TORONTO – Two working parents with two children need to each earn a minimum of $18.52 an hour just to make ends meet in Toronto, says a new study from the Canadian Centre for Policy Alternatives’ Ontario office (CCPA-Ontario).
Making Ends Meet, written by CCPA-Ontario economist Kaylie Tiessen, draws on a national living wage methodological framework to reflect what a living wage in Toronto is in 2015.
“When you take into account what it actually costs to rent an apartment, pay hydro, own a vehicle, pay for a TTC pass, buy groceries, and pay for child care, it means two working parents need to bring in a total of $72,242 a year in order to make ends meet for their family of four,” says Tiessen. “There are 70,000 working poor in the City of Toronto – 113,000 in the overall region. A living wage would be a real game-changer for those workers.”
The 2015 Toronto living wage updates the CCPA’s 2008 calculation and is published as a guide to employers, like DUCA Credit Union, who have committed to pay their workers a living wage.
“Toronto is joining an international movement:already, employers in Ontario, Canada, and around the world are adopting living wage policies,” says CCPA-Ontario Director Trish Hennessy. “In the U.K., more than 1,200 employers have signed living wage declarations; in 2014, the mayor of New York expanded living wages to thousands of city workers by requiring companies that do over $1 million in business with the city to pay a living wage; and in Ontario there is a growing number of living wage employers in Hamilton and Waterloo.”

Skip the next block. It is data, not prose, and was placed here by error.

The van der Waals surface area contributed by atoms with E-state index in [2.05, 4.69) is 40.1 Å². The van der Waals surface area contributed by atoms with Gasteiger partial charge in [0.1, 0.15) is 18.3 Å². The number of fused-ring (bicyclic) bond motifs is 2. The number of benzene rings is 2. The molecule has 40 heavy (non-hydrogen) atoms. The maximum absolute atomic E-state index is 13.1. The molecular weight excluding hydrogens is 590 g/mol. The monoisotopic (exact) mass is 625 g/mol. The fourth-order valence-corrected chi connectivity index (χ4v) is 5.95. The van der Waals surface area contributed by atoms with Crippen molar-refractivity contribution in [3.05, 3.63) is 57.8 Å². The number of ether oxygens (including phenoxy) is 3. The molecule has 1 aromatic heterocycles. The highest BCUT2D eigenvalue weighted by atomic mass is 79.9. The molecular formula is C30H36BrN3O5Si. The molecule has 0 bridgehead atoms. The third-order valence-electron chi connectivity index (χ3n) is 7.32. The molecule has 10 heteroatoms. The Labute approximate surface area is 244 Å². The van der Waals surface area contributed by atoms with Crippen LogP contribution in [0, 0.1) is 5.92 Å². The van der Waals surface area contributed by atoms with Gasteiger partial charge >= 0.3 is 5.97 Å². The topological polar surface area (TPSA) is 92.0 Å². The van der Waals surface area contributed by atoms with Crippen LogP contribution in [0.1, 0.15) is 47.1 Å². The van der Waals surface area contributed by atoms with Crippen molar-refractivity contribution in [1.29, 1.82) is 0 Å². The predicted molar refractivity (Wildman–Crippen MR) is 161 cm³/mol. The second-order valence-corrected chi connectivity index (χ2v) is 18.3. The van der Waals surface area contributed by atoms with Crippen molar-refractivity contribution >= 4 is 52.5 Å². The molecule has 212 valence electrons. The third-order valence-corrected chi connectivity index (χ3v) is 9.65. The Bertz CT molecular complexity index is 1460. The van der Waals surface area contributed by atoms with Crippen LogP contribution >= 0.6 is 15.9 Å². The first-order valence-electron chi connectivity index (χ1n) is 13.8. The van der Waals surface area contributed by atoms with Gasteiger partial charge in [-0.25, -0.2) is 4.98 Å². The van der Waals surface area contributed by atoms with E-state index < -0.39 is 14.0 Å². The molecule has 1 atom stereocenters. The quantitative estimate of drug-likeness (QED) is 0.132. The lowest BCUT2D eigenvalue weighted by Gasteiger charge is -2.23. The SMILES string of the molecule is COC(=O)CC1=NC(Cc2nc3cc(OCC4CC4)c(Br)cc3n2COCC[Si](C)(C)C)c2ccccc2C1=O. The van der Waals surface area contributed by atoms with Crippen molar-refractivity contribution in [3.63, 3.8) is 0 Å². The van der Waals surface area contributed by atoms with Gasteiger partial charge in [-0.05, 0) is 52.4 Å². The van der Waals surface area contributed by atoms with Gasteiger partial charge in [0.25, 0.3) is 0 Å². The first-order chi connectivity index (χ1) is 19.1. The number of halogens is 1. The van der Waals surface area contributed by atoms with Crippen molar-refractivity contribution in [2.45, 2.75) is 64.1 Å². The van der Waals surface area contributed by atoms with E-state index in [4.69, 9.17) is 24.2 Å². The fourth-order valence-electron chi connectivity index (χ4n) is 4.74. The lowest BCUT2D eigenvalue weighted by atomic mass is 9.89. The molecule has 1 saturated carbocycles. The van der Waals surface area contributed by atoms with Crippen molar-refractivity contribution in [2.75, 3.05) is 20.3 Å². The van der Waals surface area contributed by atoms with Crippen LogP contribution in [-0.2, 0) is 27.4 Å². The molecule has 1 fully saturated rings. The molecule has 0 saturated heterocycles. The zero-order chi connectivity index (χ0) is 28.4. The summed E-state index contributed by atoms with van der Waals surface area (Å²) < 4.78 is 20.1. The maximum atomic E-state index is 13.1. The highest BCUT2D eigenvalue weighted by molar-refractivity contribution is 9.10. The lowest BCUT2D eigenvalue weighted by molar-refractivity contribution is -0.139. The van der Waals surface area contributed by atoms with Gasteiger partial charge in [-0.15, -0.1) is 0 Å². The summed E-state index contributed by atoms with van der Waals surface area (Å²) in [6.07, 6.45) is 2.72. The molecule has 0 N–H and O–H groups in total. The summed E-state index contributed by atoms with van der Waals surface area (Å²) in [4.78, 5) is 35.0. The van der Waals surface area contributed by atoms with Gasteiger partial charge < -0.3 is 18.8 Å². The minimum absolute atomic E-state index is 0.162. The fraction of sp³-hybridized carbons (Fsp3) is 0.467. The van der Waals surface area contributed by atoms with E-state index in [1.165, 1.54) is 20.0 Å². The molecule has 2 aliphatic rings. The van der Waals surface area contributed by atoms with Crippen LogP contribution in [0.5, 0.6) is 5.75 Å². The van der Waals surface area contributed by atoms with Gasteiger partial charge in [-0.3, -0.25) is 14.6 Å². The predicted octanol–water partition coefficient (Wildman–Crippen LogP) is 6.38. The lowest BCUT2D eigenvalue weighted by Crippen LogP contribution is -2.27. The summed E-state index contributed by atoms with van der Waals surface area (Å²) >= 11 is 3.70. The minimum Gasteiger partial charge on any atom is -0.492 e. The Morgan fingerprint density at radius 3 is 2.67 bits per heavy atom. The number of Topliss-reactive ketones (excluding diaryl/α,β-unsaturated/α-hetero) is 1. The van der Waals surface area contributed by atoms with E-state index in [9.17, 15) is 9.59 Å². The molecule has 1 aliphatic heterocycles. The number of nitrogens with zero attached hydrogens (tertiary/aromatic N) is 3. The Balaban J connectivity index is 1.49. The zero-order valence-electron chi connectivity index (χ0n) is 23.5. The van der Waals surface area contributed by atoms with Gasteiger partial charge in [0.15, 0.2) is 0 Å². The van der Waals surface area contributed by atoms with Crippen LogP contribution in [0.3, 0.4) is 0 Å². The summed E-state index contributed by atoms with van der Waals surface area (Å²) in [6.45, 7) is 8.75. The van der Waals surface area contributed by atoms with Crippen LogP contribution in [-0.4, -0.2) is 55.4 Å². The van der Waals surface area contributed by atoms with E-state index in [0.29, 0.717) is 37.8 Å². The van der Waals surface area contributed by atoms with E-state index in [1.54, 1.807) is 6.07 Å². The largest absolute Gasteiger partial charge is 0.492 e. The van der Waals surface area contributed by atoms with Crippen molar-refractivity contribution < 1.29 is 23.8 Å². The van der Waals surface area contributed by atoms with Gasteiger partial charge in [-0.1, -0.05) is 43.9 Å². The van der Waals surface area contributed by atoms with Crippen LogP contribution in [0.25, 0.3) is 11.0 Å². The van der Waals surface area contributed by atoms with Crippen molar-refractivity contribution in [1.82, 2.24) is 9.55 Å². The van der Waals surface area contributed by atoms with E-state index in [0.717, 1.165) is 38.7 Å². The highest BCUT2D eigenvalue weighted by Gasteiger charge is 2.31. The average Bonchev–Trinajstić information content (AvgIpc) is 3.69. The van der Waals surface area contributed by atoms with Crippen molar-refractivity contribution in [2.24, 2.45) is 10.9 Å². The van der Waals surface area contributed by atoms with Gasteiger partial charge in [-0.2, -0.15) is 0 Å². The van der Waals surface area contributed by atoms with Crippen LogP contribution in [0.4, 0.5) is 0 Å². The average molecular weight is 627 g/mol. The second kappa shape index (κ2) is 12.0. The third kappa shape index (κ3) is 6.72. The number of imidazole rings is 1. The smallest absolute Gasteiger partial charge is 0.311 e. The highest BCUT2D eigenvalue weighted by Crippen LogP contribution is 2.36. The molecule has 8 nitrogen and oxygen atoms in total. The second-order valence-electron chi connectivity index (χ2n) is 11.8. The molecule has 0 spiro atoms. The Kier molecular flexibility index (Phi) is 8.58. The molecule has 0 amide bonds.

Keith Taylor, assistant vice-president of Strategic Social Impact for DUCA Credit Union in Toronto, not only participated in the working group that updated the city’s living wage calculation – his credit union has begun adopting the living wage rate and is continuing to move forward as a living wage employer and champion.
“Our employees have made a significant investment of their time and effort in making our business a success. In exchange, it’s only fair that all employees experience at least a reasonable standard of living and have the opportunity to fully participate in their communities,” says Taylor.
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For more information please contact: Trish Hennessy (416) 525-4927 or [email protected]